Use this URL to cite or link to this record in EThOS: http://ethos.bl.uk/OrderDetails.do?uin=uk.bl.ethos.594697
Title: Withering on the vine : the connectivity between the people of Lincolnshire and their monastic houses, 1500 to 1540
Author: Hodgkinson, Brian Wilfrid
Awarding Body: University of Nottingham
Current Institution: University of Nottingham
Date of Award: 2013
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Abstract:
This thesis is a study of how the Lincolnshire population interacted with their monastic houses during the period 1500 to 1540, when the Tudor Church was witnessing considerable transformation. Lincolnshire was chosen because of the substantial number of religious houses, and the abundance of available sources, especially surviving wills on which the majority of the research was based. Data extracted from these testaments will uncover the destination of patronage not only towards monasteries, but also parish churches, the cathedral, religious guilds, charity to the poor and for the upkeep of the infrastructure. Maps, graphs and tables will illustrate from which of the numerous parishes patronage originated and its eventual destination. This information is linked into the theme of localism, revealing how restricted or otherwise monastic patronage was. Connectivity between monastery and parishioner will be analysed through monastic landholdings and activities such as land reclamation and salt extraction, both intertwined with the Lincolnshire landscape. A detailed study of one specific aspect of the transport infrastructure will also be undertaken, revealing financial problems that concerned a particular monastery, and its connections with the local population. Other documents consulted included the few surviving churchwarden’s accounts, but more importantly the episcopal visitation reports. These reveal the day-to-day workings within some of the county’s monasteries and the pressures that the close-knit communities had to overcome to retain stability, both financial and spiritual. In addition, the deanery visitations reveal interactions between not only clergy and congregation, but also between monastic proprietors and their tithe paying parishioners. The accumulated data will give a greater understanding of the connectivity between parishioner and monastery within the second largest county in England, during a period of considerable change within a belief system that had been sustained and largely cherished for nearly one thousand years.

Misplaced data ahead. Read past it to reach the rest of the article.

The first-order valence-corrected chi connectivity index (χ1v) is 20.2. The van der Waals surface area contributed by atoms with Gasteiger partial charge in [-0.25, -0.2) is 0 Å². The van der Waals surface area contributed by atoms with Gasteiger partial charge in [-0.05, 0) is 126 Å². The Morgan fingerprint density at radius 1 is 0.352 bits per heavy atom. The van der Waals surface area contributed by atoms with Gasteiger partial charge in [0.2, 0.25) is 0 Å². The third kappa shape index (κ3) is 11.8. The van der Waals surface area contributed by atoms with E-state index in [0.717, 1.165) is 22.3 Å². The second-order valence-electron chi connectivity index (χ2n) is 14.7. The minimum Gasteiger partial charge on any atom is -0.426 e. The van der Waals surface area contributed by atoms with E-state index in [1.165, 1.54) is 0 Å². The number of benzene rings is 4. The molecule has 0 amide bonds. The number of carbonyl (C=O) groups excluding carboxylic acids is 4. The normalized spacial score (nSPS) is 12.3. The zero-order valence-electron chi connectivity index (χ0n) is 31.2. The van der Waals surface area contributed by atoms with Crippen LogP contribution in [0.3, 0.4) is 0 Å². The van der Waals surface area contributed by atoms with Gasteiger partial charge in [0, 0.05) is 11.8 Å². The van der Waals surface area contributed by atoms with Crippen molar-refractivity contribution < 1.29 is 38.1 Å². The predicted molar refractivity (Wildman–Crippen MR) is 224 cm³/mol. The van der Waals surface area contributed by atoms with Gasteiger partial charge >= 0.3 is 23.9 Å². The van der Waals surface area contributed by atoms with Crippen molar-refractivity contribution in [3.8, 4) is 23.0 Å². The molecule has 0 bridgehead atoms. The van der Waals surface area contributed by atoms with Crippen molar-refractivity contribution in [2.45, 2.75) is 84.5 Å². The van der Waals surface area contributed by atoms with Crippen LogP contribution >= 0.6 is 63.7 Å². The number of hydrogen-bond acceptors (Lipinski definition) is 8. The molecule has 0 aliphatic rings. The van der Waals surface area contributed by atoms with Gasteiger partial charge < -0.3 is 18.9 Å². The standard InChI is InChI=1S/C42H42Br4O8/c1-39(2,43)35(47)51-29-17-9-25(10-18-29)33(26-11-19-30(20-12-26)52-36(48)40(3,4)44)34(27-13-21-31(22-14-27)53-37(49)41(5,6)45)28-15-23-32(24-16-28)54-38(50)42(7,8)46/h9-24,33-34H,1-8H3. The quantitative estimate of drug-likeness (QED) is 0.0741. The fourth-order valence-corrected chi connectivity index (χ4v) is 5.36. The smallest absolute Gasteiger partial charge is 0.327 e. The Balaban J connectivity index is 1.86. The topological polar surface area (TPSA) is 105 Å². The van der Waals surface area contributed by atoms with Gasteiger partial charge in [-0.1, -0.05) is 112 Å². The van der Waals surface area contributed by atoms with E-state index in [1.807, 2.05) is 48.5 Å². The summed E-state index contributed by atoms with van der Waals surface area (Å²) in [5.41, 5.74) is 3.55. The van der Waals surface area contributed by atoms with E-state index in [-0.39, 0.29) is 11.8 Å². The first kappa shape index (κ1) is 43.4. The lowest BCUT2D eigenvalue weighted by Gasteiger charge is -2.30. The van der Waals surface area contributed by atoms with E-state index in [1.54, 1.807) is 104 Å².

Supervisor: Not available Sponsor: Not available
Qualification Name: Thesis (Ph.D.) Qualification Level: Doctoral
EThOS ID: uk.bl.ethos.594697  DOI: Not available
Keywords: DA Great Britain ; BX Christian denominations
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